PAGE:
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Lesson of Japanese No.14

Japanese-vocabulary




にぎやか
子ども/子
いっぱい
息子

あたし
遊ぶ
脱ぐ
待つ
死ぬ
じゃない
Hen
Nigiyaka
Kodomo/ko
Ippai
Musuko
Musume
Atashi
Asobu
Nugu
Matsu
Shinu
Janai
Neighborhood/surroundings
Lively
Kid
Full/a lot
Son
Daughter
I/me (for a woman)
To play/to have fun
To take off (clothes)/to undress
To wait
To die
Not to be


Japanese-writing



Japanese-text



- この辺はにがやかだね。

- そうだね。子どもがいっぱいいるからね。あたしの息子もよくここに来るよ。よくマリさんの娘さんと一緒に遊ぶよ。

- マリさんの娘さんって、あの子じゃない?

- そうそう、あの子。
- Kono hen wa nigiyaka da ne.

- Sou da ne. Kodomo ga ippai iru kara ne. Atashi no musuko mo yoku koko ni kuru yo. Yoku Mari san no musume san to issho ni asobu yo.

- Mari san no musume san tte, ano ko janai?

- Sou sou, ano ko.




- ''This neighborhood is lively, isn't it?''

- ''It's true. That's because there are a lot of kids. My son also often comes here. He plays with Mary's daughter.''

- ''Mary's daughter, isn't it the girl over there?''

- ''Yes, indeed, it's the kid over there.''


Japanese-grammar

''My daughter'' and ''your daughter''

The Japanese don't call the same way the members of their own family and the members of other families.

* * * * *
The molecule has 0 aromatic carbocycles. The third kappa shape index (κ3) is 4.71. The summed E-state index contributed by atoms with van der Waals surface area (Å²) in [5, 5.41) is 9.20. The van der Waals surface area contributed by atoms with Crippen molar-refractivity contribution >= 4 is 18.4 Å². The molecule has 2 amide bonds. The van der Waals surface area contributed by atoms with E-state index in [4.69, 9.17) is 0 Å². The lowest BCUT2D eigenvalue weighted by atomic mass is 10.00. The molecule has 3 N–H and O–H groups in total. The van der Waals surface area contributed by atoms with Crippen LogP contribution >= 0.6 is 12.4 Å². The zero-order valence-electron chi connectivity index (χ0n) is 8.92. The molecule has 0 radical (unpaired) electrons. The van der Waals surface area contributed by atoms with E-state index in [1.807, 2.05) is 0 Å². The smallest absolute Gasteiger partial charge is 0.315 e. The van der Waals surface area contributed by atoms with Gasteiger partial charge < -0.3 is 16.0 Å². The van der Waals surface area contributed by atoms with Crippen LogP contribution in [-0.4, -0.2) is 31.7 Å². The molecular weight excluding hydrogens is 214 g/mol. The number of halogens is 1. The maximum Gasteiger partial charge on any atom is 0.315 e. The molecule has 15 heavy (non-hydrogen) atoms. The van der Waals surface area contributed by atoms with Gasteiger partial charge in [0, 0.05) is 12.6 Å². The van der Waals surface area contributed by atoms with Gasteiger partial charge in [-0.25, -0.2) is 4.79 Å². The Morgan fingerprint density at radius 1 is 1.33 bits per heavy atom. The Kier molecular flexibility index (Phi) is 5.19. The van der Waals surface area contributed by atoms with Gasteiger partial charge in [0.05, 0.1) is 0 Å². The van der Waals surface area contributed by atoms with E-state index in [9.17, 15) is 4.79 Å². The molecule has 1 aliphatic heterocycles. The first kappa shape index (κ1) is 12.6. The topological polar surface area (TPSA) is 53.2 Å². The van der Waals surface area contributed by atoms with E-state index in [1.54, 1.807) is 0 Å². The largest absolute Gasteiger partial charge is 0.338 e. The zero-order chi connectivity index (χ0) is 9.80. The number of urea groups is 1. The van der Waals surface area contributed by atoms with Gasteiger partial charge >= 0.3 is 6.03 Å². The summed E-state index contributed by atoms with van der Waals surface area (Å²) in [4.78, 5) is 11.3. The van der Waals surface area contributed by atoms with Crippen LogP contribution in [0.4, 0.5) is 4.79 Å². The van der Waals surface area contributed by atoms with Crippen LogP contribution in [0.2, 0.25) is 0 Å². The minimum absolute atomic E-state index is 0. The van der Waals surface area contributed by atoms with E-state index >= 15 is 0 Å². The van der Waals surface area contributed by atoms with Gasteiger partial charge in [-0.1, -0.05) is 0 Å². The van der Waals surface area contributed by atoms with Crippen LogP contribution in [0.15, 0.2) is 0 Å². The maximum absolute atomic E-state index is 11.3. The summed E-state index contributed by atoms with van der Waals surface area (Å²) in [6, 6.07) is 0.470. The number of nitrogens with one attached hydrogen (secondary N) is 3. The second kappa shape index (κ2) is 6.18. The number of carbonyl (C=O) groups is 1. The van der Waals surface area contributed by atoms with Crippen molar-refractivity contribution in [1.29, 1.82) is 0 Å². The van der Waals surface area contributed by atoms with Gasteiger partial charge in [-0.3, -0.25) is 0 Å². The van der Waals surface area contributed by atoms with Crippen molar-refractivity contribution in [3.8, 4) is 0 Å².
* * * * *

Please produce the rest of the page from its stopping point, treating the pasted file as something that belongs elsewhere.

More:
私の娘。 => Watashi no musume. => My daughter.

本田さんの娘さん。 => Honda san no musume san. => Mr Honda's daughter.

私の息子。 => Watashi no musuko. => My son.

山田さんの息子さん。 => Yamada san no musuko san. => Mr Yamada's son.


''ここ'' (koko) here, ''そこ'' (soko) there, ''あそこ'' (asoko) over there

''ここ'' refers to the place or surroundings of the person who is speaking. ''そこ'' refers to the surroundings of the person who is listening or to a place slightly away from the people who are speaking. ''あそこ'' refers to the furthest places. The principle is the same as the one of the demonstrative pronouns ''これ'', ''それ''and ''あれ'' and ''この'', ''その''and ''あの'', which we saw in the course No.7.




- ここはどこ?
- Koko wa doko?
- Where are we? (Here, it's where?)

- 私の家はあそこにあります。
- Watashi no ie wa asoko ni arimasu.
- My house is over there.


''って'' (tte)

We use ''って'' in an informal context when reusing a sentence or a word that was used previously by the listener. We want to make a comment about it or ask for more detailed explanations.




- あそこって、日本?
- Asoko tte, Nihon?
- When you say "over there", you are talking about Japan?


The ''informal'' form and the ''-masu'' form

In the first courses, we had always been using the ''-masu'' verb's form; then, in the previous course, we studied the ''informal'' form of the verb. We saw that the second form mentionned is used in an informal context and can also be used to form other verb's forms such as the ''-koto'' form.

The fact that the same verb is used in a different way, depending on the context, is troublesome at the beginning, but the good thing is that there is a way that allows us to go to the ''-masu'' form of the verb if we know the ''informal'' form. Let's remember that the ''informal'' form is the one used in the dictionaries. Knowing that, it is not necessary to learn each verb twice; learning the ''informal'' form is enough. Let's see how to find the ''-masu'' form of a verb, using its ''informal'' form.